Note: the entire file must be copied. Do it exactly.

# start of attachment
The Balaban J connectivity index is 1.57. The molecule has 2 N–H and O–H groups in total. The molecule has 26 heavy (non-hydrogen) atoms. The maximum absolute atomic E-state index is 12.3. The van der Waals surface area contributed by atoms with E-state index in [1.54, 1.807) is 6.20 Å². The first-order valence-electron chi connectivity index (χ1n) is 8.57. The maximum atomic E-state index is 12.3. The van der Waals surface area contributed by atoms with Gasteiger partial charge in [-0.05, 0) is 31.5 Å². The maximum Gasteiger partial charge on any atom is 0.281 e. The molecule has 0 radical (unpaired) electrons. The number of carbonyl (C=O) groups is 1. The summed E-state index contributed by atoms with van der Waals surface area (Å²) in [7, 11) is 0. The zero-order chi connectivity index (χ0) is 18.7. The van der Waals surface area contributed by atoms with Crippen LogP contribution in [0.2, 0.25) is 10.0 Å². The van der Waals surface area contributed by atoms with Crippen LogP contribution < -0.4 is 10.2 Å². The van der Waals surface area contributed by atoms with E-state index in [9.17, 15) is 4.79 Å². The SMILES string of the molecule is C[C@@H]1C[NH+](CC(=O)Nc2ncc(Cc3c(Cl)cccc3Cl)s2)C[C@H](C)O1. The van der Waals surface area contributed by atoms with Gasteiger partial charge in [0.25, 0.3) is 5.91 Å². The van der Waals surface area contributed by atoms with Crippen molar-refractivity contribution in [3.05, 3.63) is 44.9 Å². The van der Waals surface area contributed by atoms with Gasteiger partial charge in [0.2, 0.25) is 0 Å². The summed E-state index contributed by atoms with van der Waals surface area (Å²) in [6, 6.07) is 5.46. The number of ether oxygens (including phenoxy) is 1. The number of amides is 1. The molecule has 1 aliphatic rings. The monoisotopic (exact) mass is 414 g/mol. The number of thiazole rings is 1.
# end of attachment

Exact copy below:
The Balaban J connectivity index is 1.57. The molecule has 2 N–H and O–H groups in total. The molecule has 26 heavy (non-hydrogen) atoms. The maximum absolute atomic E-state index is 12.3. The van der Waals surface area contributed by atoms with E-state index in [1.54, 1.807) is 6.20 Å². The first-order valence-electron chi connectivity index (χ1n) is 8.57. The maximum atomic E-state index is 12.3. The van der Waals surface area contributed by atoms with Gasteiger partial charge in [-0.05, 0) is 31.5 Å². The maximum Gasteiger partial charge on any atom is 0.281 e. The molecule has 0 radical (unpaired) electrons. The number of carbonyl (C=O) groups is 1. The summed E-state index contributed by atoms with van der Waals surface area (Å²) in [7, 11) is 0. The zero-order chi connectivity index (χ0) is 18.7. The van der Waals surface area contributed by atoms with Crippen LogP contribution in [0.2, 0.25) is 10.0 Å². The van der Waals surface area contributed by atoms with Crippen LogP contribution < -0.4 is 10.2 Å². The van der Waals surface area contributed by atoms with E-state index in [9.17, 15) is 4.79 Å². The SMILES string of the molecule is C[C@@H]1C[NH+](CC(=O)Nc2ncc(Cc3c(Cl)cccc3Cl)s2)C[C@H](C)O1. The van der Waals surface area contributed by atoms with Gasteiger partial charge in [0.25, 0.3) is 5.91 Å². The van der Waals surface area contributed by atoms with Crippen molar-refractivity contribution in [3.05, 3.63) is 44.9 Å². The van der Waals surface area contributed by atoms with Gasteiger partial charge in [0.2, 0.25) is 0 Å². The summed E-state index contributed by atoms with van der Waals surface area (Å²) in [6, 6.07) is 5.46. The number of ether oxygens (including phenoxy) is 1. The number of amides is 1. The molecule has 1 aliphatic rings. The monoisotopic (exact) mass is 414 g/mol. The number of thiazole rings is 1.